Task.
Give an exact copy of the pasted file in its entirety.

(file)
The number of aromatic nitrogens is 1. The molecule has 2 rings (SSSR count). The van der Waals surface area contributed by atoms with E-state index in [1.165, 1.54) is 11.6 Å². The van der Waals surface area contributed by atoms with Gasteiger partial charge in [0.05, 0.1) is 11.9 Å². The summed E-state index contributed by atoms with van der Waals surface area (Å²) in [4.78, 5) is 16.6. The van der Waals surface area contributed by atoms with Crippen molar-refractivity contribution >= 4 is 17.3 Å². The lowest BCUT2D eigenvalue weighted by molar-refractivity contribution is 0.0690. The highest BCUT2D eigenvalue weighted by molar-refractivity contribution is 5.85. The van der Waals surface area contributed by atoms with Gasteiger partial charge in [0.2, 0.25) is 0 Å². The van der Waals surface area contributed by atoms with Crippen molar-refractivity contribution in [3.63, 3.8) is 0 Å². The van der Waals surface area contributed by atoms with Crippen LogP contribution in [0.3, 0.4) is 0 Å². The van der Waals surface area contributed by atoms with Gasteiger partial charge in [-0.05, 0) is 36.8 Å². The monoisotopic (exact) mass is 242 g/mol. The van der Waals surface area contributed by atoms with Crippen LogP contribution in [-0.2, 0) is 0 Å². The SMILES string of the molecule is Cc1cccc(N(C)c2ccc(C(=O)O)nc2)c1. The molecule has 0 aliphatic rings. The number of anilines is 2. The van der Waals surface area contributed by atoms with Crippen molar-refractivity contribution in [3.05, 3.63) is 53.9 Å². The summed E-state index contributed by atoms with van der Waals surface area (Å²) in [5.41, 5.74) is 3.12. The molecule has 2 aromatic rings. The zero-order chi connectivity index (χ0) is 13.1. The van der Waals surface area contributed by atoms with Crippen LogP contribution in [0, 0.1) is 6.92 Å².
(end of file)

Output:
The number of aromatic nitrogens is 1. The molecule has 2 rings (SSSR count). The van der Waals surface area contributed by atoms with E-state index in [1.165, 1.54) is 11.6 Å². The van der Waals surface area contributed by atoms with Gasteiger partial charge in [0.05, 0.1) is 11.9 Å². The summed E-state index contributed by atoms with van der Waals surface area (Å²) in [4.78, 5) is 16.6. The van der Waals surface area contributed by atoms with Crippen molar-refractivity contribution >= 4 is 17.3 Å². The lowest BCUT2D eigenvalue weighted by molar-refractivity contribution is 0.0690. The highest BCUT2D eigenvalue weighted by molar-refractivity contribution is 5.85. The van der Waals surface area contributed by atoms with Gasteiger partial charge in [0.2, 0.25) is 0 Å². The van der Waals surface area contributed by atoms with Crippen molar-refractivity contribution in [3.63, 3.8) is 0 Å². The van der Waals surface area contributed by atoms with Crippen LogP contribution in [0.3, 0.4) is 0 Å². The van der Waals surface area contributed by atoms with Gasteiger partial charge in [-0.05, 0) is 36.8 Å². The monoisotopic (exact) mass is 242 g/mol. The van der Waals surface area contributed by atoms with Crippen LogP contribution in [-0.2, 0) is 0 Å². The SMILES string of the molecule is Cc1cccc(N(C)c2ccc(C(=O)O)nc2)c1. The molecule has 0 aliphatic rings. The number of anilines is 2. The van der Waals surface area contributed by atoms with Crippen molar-refractivity contribution in [3.05, 3.63) is 53.9 Å². The summed E-state index contributed by atoms with van der Waals surface area (Å²) in [5.41, 5.74) is 3.12. The molecule has 2 aromatic rings. The zero-order chi connectivity index (χ0) is 13.1. The van der Waals surface area contributed by atoms with Crippen LogP contribution in [0, 0.1) is 6.92 Å².